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Contributed Photo / Dr. Paul Hendricks

Q: I am so over this pandemic. Will it ever end?

A: We are all frustrated and tired of the impact that COVID-19 has had on our daily lives. However, it's important to remember that we can't let down our guard. Yes, this pandemic will end, and there is good news coming in daily.

The ultimate answer to controlling this virus will be a vaccine. There are multiple vaccines in development, and several are approaching likely approval for use. Two of the vaccines, one by the company Pfizer, along with its German partner BioNTech, and the other by Moderna, are reported to be approximately 95% effective. Since no vaccine is 100% perfect, this is incredibly good news.

They also appear to be very safe. They are in the final stages of having their clinical trial data reviewed by the Food and Drug Administration to determine if they can be approved for emergency use authorization (EUA). The FDA, to its credit, is taking a very careful approach to be sure that if and when the vaccines are approved, they can assure the public that they are safe and effective.

These two vaccines work by a new method. They do not contain the coronavirus itself, so you can't catch the disease from the vaccine. They contain a small piece of genetic material called messenger RNA (mRNA), which will produce a single harmless protein that is unique to the virus. This stimulates an immune response in the person vaccinated so that if they are exposed to the virus, their body already will be primed to respond quickly and effectively to prevent infection and disease.

These vaccines have some logistical hurdles, such as a requirement that they be stored at very cold temperatures, but those hurdles are being addressed. The Hamilton County Health Department is working closely with the state and federal government so that, when the vaccine is ready, we'll be ready. Most of the vaccines in production will require a second dose (of the same vaccine) to be given either 21 or 28 days after the first dose.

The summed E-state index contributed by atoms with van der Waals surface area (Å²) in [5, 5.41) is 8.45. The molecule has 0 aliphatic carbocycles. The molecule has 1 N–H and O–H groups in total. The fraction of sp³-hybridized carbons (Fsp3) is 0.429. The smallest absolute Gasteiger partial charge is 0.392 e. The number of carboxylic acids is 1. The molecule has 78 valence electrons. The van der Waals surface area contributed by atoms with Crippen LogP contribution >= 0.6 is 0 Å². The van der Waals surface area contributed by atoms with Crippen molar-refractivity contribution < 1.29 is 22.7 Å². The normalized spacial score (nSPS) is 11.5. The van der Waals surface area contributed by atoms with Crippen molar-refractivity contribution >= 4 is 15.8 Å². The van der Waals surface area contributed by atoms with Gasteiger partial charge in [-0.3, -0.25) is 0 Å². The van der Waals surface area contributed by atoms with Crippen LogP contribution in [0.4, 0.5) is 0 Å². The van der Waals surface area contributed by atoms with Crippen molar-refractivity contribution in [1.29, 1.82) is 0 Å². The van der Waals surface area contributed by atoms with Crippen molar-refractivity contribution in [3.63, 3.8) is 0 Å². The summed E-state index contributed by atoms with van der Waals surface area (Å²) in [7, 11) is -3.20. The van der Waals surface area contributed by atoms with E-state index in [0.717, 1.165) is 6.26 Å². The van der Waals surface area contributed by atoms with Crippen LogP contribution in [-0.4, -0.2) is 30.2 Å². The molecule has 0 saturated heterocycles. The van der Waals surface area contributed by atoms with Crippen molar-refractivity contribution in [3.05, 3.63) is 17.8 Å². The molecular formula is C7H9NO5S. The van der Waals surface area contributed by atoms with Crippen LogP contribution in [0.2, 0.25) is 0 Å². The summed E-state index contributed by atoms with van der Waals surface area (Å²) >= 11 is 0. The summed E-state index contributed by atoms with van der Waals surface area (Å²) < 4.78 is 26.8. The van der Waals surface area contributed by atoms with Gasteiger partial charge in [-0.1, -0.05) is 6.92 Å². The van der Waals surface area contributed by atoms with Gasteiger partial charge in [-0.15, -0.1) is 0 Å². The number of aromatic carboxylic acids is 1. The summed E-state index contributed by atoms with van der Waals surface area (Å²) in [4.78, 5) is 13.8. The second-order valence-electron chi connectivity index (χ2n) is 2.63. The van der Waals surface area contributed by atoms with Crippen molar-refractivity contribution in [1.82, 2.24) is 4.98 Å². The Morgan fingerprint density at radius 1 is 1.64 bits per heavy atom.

There are more vaccines in the works that use other methods to stimulate the immune response. They will most likely be available soon also. They are going through the same rigorous testing process required by the FDA.

Once these vaccines are ready, they will initially be prioritized based on individuals' risk for exposure to COVID-19 (such as frontline health-care workers) and those with risk factors for severe disease. It is hoped that as more vaccines come along and supplies increase, it will become available to everyone by early to middle of next year. It is very important that everyone give serious thought to getting this vaccine.

It has been said that "Vaccines don't help people; vaccinations do." In other words, the best vaccine in the world doesn't do any good if it doesn't get into your arm. If you have further questions or concerns, talk with your health-care provider or call the Health Department hotline at 423-209-8383. The U.S. Centers for Disease Control and Prevention is always an excellent resource, and this is a good place to start: https://www.cdc.gov/coronavirus/2019-ncov/vaccines/about-vaccines/vaccine-myths.html.

So, with new vaccines very close at hand, there is much reason for hope for the future. I have likened this to a marathon. We are winning, we can begin to see the finish line ahead of us, but we can't stop now and declare victory. We have to continue to maintain our known, effective public health measures such as mask wearing, social distancing and good hygiene so we can control this virus and stay healthy until the vaccines are available. Hang in there. Together we can beat this.

Paul Hendricks, M.D., is the Hamilton County Health Department health officer and a member of the Chattanooga-Hamilton County Medical Society.

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